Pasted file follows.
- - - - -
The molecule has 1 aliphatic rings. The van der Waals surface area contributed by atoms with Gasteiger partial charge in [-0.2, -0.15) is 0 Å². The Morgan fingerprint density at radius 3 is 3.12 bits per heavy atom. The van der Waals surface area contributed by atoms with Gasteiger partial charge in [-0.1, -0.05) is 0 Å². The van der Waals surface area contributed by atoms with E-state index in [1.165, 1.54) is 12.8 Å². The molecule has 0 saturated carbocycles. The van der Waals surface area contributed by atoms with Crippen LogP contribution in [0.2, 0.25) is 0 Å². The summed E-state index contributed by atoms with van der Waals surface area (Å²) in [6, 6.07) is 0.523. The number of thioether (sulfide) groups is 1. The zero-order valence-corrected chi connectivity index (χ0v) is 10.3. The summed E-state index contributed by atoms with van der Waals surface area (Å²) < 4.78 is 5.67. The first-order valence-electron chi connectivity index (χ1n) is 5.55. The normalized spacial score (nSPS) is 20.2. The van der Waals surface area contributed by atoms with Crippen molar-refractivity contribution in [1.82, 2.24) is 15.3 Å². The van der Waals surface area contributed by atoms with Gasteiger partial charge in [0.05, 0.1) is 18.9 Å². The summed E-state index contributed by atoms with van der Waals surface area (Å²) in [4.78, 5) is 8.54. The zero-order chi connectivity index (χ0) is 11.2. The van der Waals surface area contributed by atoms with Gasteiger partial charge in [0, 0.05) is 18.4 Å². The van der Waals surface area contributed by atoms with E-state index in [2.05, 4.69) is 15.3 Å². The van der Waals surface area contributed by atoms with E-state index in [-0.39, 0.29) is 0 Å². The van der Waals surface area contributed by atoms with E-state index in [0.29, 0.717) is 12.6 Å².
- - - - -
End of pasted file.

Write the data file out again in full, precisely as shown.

The molecule has 1 aliphatic rings. The van der Waals surface area contributed by atoms with Gasteiger partial charge in [-0.2, -0.15) is 0 Å². The Morgan fingerprint density at radius 3 is 3.12 bits per heavy atom. The van der Waals surface area contributed by atoms with Gasteiger partial charge in [-0.1, -0.05) is 0 Å². The van der Waals surface area contributed by atoms with E-state index in [1.165, 1.54) is 12.8 Å². The molecule has 0 saturated carbocycles. The van der Waals surface area contributed by atoms with Crippen LogP contribution in [0.2, 0.25) is 0 Å². The summed E-state index contributed by atoms with van der Waals surface area (Å²) in [6, 6.07) is 0.523. The number of thioether (sulfide) groups is 1. The zero-order valence-corrected chi connectivity index (χ0v) is 10.3. The summed E-state index contributed by atoms with van der Waals surface area (Å²) < 4.78 is 5.67. The first-order valence-electron chi connectivity index (χ1n) is 5.55. The normalized spacial score (nSPS) is 20.2. The van der Waals surface area contributed by atoms with Crippen molar-refractivity contribution in [1.82, 2.24) is 15.3 Å². The van der Waals surface area contributed by atoms with Gasteiger partial charge in [0.05, 0.1) is 18.9 Å². The summed E-state index contributed by atoms with van der Waals surface area (Å²) in [4.78, 5) is 8.54. The zero-order chi connectivity index (χ0) is 11.2. The van der Waals surface area contributed by atoms with Gasteiger partial charge in [0, 0.05) is 18.4 Å². The van der Waals surface area contributed by atoms with E-state index in [2.05, 4.69) is 15.3 Å². The van der Waals surface area contributed by atoms with E-state index in [-0.39, 0.29) is 0 Å². The van der Waals surface area contributed by atoms with E-state index in [0.29, 0.717) is 12.6 Å².